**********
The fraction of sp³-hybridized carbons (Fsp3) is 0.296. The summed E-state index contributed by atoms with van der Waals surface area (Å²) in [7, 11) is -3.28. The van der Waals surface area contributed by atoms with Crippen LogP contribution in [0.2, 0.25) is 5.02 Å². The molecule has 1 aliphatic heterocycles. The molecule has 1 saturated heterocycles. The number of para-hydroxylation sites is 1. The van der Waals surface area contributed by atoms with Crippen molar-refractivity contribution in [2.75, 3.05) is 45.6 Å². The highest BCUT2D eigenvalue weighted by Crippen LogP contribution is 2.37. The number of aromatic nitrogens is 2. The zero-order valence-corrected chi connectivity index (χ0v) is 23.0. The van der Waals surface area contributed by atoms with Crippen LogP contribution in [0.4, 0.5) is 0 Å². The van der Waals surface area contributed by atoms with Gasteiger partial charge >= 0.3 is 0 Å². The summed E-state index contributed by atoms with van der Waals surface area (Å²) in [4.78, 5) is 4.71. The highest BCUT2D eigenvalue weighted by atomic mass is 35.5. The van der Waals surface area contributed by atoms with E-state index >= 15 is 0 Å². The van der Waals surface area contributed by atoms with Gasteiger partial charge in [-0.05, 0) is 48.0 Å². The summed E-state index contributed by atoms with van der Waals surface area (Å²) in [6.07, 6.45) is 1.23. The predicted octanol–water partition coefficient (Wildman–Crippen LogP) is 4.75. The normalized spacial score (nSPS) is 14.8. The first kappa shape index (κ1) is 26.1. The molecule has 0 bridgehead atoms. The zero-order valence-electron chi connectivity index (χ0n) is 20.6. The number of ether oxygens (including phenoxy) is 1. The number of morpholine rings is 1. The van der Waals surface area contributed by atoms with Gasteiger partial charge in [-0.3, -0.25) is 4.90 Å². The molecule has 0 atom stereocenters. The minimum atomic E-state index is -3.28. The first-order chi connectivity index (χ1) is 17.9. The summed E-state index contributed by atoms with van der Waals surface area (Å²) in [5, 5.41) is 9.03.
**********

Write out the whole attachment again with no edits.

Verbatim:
The fraction of sp³-hybridized carbons (Fsp3) is 0.296. The summed E-state index contributed by atoms with van der Waals surface area (Å²) in [7, 11) is -3.28. The van der Waals surface area contributed by atoms with Crippen LogP contribution in [0.2, 0.25) is 5.02 Å². The molecule has 1 aliphatic heterocycles. The molecule has 1 saturated heterocycles. The number of para-hydroxylation sites is 1. The van der Waals surface area contributed by atoms with Crippen molar-refractivity contribution in [2.75, 3.05) is 45.6 Å². The highest BCUT2D eigenvalue weighted by Crippen LogP contribution is 2.37. The number of aromatic nitrogens is 2. The zero-order valence-corrected chi connectivity index (χ0v) is 23.0. The van der Waals surface area contributed by atoms with Crippen LogP contribution in [0.4, 0.5) is 0 Å². The van der Waals surface area contributed by atoms with Gasteiger partial charge >= 0.3 is 0 Å². The summed E-state index contributed by atoms with van der Waals surface area (Å²) in [4.78, 5) is 4.71. The highest BCUT2D eigenvalue weighted by atomic mass is 35.5. The van der Waals surface area contributed by atoms with E-state index >= 15 is 0 Å². The van der Waals surface area contributed by atoms with Gasteiger partial charge in [-0.05, 0) is 48.0 Å². The summed E-state index contributed by atoms with van der Waals surface area (Å²) in [6.07, 6.45) is 1.23. The predicted octanol–water partition coefficient (Wildman–Crippen LogP) is 4.75. The normalized spacial score (nSPS) is 14.8. The first kappa shape index (κ1) is 26.1. The molecule has 0 bridgehead atoms. The zero-order valence-electron chi connectivity index (χ0n) is 20.6. The number of ether oxygens (including phenoxy) is 1. The number of morpholine rings is 1. The van der Waals surface area contributed by atoms with Gasteiger partial charge in [-0.3, -0.25) is 4.90 Å². The molecule has 0 atom stereocenters. The minimum atomic E-state index is -3.28. The first-order chi connectivity index (χ1) is 17.9. The summed E-state index contributed by atoms with van der Waals surface area (Å²) in [5, 5.41) is 9.03.